How does physical activity counter stress? Let me count the ways

Posted May 02, 2011, at 3:37 p.m.

We all have stress in our lives to one degree or another. Perhaps you are feeling the pressure due to the state of our economy? Maybe you are not sleeping well because you are worried about that big project that is due tomorrow? Family issues such as a nagging spouse, arguing children or a visit from the in-laws may all cause personal stress. How we choose to deal with our stress may significantly impact our health.

If we don’t cultivate healthy ways to deal with stress, physical consequences may develop. In a recent survey from the American Psychological Association, two-fifths of adults reported overeating or eating unhealthful diets because of stress. Nearly one-third said they skipped meals and more than four in 10 said they had lain awake at night because of stress. The most common physical symptoms of stress reported were irritability, fatigue and lack of motivation.

On the other hand, being physically active, whether taking a walk, gardening, going for a bicycle ride or some other activity you enjoy, is a positive way to help manage your stress and build good health.

Physical activity promotes stress reduction in a number of ways. For one thing, it triggers the production of feel-good neurotransmitters called endorphins. Manufactured primarily in the brain, endorphins help reduce the perception of pain. Perhaps you have heard of the “runner’s high”? After a bout of physical activity, that positive feeling and energy you experience may be due to the release of endorphins. If you find your good intentions flagging, remind yourself of how good you felt after your last physical activity. And though it may be hard to get started, you know the end result will be worth it!

Giving yourself a physical “time-out” from your stressful situation can go a long way to help you collect your thoughts. Have you ever noticed the amount of brainstorming you do when you are on one of your walks? If you are having a particularly stressful day at home or at work, try taking the time to go for a walk to clear your mind and develop a game plan for managing your day. You will reap the benefits of being physically active while taking control of your stress, allowing you to be more productive and efficient with your work.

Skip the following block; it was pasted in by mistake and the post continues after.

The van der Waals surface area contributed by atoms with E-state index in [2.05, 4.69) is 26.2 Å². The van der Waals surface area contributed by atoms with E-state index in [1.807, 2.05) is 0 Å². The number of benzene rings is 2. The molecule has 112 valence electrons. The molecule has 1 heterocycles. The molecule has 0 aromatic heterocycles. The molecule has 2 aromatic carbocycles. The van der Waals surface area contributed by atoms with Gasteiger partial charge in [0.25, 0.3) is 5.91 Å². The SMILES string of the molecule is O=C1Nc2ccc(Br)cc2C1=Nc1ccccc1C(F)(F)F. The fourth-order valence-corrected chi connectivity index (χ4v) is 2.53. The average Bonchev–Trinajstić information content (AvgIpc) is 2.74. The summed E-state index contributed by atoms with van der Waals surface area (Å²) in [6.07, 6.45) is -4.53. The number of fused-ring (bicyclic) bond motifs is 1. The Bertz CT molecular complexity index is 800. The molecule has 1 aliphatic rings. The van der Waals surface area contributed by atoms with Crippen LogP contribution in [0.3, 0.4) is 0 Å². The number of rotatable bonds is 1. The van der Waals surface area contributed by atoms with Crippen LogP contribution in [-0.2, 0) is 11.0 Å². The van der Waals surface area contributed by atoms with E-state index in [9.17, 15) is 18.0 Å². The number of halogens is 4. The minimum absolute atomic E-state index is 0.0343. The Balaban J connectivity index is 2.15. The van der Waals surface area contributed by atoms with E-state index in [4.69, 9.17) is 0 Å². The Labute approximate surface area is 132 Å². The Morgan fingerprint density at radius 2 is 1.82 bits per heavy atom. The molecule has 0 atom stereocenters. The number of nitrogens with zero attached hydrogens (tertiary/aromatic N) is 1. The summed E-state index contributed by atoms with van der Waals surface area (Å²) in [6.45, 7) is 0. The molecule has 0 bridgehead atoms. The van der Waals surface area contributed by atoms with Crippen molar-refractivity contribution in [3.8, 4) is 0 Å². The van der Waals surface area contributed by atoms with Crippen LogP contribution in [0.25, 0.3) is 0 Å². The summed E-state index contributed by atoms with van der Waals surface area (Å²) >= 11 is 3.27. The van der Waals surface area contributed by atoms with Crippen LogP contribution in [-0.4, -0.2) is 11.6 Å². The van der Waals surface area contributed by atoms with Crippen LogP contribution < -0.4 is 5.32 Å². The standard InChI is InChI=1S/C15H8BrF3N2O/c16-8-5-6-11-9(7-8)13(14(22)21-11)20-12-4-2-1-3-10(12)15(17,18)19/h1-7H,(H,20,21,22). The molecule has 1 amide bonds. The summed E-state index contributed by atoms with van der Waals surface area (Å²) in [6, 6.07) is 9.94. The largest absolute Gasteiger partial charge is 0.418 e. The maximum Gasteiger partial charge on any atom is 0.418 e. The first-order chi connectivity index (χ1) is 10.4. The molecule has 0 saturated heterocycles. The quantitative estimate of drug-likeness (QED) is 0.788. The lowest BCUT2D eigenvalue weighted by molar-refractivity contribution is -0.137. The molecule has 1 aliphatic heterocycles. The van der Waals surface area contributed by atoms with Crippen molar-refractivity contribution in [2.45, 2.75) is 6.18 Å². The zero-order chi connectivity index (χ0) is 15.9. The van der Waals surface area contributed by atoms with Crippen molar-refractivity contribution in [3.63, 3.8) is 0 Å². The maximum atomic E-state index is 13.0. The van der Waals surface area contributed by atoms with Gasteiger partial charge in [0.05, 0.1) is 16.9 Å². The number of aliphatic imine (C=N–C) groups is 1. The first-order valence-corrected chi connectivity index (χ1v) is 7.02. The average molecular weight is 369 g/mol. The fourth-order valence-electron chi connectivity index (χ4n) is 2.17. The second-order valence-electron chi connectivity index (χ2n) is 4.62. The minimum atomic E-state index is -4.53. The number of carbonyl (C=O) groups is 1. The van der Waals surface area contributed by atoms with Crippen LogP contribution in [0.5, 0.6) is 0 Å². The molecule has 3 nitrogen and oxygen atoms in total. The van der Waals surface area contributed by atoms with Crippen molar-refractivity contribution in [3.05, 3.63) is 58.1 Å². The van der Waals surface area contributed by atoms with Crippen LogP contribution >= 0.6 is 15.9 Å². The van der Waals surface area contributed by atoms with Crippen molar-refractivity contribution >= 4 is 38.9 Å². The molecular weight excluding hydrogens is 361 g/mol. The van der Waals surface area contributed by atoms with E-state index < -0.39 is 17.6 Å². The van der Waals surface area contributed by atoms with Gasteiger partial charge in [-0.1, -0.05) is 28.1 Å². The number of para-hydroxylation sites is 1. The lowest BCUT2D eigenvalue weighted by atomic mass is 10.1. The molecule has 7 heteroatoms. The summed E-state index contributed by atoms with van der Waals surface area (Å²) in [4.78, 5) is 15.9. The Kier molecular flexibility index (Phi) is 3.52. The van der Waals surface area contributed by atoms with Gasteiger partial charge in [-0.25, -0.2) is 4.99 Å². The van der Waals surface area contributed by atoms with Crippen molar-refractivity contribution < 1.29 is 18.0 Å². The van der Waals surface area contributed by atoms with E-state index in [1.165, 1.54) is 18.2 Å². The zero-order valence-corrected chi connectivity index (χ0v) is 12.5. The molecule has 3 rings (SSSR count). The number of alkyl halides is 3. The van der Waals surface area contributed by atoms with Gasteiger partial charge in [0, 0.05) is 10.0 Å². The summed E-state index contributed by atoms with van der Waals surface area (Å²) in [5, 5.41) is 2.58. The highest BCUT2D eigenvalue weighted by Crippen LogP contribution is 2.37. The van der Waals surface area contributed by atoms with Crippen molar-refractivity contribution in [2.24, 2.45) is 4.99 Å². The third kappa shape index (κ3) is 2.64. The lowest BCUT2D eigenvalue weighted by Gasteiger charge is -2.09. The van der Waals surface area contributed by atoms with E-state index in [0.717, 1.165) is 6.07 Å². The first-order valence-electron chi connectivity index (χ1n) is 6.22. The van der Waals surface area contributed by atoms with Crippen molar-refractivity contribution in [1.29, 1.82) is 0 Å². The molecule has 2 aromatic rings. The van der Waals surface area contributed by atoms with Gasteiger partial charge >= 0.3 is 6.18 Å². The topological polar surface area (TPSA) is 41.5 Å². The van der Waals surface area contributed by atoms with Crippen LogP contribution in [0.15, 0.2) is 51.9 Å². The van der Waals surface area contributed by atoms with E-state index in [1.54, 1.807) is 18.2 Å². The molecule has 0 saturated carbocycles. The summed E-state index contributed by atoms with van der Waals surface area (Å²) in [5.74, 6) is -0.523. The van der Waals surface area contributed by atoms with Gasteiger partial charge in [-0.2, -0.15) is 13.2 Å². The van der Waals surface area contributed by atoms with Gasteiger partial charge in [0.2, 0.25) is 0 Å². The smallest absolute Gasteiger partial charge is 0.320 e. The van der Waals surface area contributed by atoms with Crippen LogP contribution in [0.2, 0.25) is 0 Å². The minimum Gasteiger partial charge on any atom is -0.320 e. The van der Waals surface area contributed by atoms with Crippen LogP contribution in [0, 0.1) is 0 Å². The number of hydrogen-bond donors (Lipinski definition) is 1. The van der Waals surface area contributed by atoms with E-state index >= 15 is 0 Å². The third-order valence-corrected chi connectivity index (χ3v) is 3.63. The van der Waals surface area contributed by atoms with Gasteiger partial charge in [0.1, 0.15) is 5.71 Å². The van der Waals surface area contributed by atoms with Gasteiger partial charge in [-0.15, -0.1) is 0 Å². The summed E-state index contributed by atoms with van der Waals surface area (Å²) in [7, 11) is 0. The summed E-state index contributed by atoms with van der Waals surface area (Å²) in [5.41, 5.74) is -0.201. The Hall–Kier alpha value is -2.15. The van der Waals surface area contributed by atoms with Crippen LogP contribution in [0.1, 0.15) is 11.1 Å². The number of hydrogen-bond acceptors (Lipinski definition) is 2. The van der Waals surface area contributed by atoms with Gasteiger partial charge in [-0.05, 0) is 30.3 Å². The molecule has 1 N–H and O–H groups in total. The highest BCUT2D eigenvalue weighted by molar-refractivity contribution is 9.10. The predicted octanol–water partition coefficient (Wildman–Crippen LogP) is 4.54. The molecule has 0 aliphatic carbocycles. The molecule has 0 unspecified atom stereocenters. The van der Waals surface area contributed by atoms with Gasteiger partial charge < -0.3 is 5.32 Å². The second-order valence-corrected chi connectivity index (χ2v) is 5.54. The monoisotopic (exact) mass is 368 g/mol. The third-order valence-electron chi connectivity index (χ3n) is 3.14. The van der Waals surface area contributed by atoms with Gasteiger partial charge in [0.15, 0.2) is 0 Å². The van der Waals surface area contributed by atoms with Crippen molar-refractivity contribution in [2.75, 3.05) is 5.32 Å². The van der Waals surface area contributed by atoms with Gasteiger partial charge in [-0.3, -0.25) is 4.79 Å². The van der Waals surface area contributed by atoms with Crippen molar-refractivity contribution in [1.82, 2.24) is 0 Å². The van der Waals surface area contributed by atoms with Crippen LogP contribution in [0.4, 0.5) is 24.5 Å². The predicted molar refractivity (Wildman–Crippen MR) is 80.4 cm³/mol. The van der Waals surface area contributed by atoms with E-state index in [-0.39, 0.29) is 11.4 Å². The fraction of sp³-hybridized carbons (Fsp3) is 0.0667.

Meditation is another great way to manage stress. Many of us may think of the classic forms of meditation such as focusing on breathing or employing a mantra to concentrate. However, repetitive movements such as walking, running, swimming or dancing — anything that incorporates bodily repetition — also may help bring a meditative sense of calm and concentration.

Another benefit of physical activity is sleep improvement. Adequate sleep is necessary for healthy functioning. But when you are stressed, your sleep patterns may be disrupted. You may find yourself tossing and turning, waking up to think about  problems and revisiting the same events and conversations over and over again. Building physical exercise into your daily routine can help promote a good night’s sleep. Sleep experts recommend exercising in the late afternoon, if possible, in order to allow the body time to settle down before bedtime.

When you feel good about yourself, you are better equipped to handle stress. Being physically active on a regular basis enhances feelings of self-worth and builds your “can do” attitude.

We will never be able to fully escape stress or stressful situations. But through a conscious decision to build up your positive coping mechanisms you will be much more able to handle situations as they develop. Making physical activity a regular part of your day will give you a significant advantage during stressful situations.

Nicole Hammar coordinates the Move and Improve fitness program for Eastern Maine Healthcare Systems in Brewer.

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